I definitely don't begrudge anyone who still remembers 9/11 with grief, especially anyone who lost someone. The days after, and the first anniversary, were days of reflection for many people, and certainly were for me. But for the past few years, I've found it's been the exploitation that stands out – the still largely-unaddressed and certainly unpunished exploitation (the latter being less important than the former). Unfortunately, for America as a whole, that seems to be 9/11's enduring legacy. "Never Forget" only extends so far.
In related news, Human Rights Watch has a new report out, Delivered Into Enemy Hands, that "meticulously documents a George W. Bush–era CIA program of torture, including waterboarding, in careful collaboration with former Libyan strongman Muammar Qaddafi."
Meanwhile, The New York Times reports:
Attorney General Eric H. Holder Jr. announced Thursday that no one would be prosecuted for the deaths of a prisoner in Afghanistan in 2002 and another in Iraq in 2003, eliminating the last possibility that any criminal charges will be brought as a result of the brutal interrogations carried out by the C.I.A.
Mr. Holder had already ruled out any charges related to the use of waterboarding and other methods that most human rights experts consider to be torture. His announcement closes a contentious three-year investigation by the Justice Department and brings to an end years of dispute over whether line intelligence or military personnel or their superiors would be held accountable for the abuse of prisoners in the aftermath of the terrorist attacks of Sept. 11, 2001.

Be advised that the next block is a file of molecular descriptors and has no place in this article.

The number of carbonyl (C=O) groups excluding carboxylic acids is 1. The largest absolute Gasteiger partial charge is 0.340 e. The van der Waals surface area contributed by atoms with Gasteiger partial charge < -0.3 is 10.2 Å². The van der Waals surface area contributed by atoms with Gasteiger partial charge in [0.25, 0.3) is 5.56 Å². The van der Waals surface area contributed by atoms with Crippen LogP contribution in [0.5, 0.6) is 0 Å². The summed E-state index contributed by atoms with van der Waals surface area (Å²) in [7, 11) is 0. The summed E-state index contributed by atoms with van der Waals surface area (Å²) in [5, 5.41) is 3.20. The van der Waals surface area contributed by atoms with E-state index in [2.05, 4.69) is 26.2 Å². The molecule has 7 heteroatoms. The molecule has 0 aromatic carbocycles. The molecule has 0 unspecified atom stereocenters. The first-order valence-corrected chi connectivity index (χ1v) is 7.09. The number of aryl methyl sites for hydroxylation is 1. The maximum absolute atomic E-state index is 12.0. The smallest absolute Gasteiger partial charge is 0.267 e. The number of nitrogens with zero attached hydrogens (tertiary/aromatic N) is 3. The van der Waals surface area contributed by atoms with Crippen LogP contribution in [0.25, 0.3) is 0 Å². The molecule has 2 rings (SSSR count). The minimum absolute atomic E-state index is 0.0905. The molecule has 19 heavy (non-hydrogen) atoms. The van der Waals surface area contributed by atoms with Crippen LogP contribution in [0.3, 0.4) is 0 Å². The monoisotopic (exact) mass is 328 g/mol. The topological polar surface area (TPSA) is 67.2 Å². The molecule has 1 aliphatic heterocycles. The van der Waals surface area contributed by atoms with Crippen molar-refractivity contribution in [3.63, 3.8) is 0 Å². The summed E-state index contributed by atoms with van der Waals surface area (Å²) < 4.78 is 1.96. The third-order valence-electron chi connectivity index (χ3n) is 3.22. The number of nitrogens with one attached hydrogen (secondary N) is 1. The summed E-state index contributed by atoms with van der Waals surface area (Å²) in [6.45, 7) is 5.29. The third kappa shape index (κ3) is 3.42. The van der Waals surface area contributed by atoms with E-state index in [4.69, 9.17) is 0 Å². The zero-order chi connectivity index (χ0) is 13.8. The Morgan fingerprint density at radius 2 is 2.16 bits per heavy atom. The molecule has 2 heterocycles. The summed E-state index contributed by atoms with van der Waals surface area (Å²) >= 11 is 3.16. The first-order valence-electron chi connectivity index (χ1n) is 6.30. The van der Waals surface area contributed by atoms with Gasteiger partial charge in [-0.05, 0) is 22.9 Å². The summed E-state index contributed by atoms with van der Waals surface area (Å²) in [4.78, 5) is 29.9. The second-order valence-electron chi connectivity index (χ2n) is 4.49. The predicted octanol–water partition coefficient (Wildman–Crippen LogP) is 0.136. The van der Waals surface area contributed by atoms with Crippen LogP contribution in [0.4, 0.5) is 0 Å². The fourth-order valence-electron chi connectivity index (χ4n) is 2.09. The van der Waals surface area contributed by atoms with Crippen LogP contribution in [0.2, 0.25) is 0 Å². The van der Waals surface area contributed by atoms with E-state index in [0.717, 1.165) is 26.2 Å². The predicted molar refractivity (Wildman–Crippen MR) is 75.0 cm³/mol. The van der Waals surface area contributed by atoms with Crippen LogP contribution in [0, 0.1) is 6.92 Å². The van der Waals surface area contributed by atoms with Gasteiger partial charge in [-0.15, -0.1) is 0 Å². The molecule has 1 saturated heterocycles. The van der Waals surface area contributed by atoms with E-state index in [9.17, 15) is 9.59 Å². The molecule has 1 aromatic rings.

The closing of the two cases means that the Obama administration’s limited effort to scrutinize the counterterrorism programs carried out under President George W. Bush has come to an end.
This comes via Scott Horton, who has more, as do emptywheel and Brad DeLong.
Sorry, this post has been awfully bleak; it's just that I don't think anything dismays me more as an American than the Bush-era torture program. The subsequent decisions not to prosecute, or even really to investigate, are hardly surprising at this point, but remain discouraging. But contrary to my pessimism about "Never Forget" above, DeLong passes on a sage comment from a reader:
I would urge people to think of accountability as a generational project – this is how it has worked out in Chile, Argentina, South Africa... the thing that can be done now is create opportunities for more participants to tell their stories, put on record what was done and who did it and how, so that the record gets fuller rather than thinner over time.
Amen. Well said. Many people (including me) have mentioned South Africa's Truth and Reconciliation Commission as a possible model for dealing with America's torture programs. But since the government won't do it, it's up to the citizenry. Where the Justice Department was gutless and corrupt, the ACLU, Human Rights Watch, Amnesty International and other organizations and individuals can document, serve as witnesses, and remember.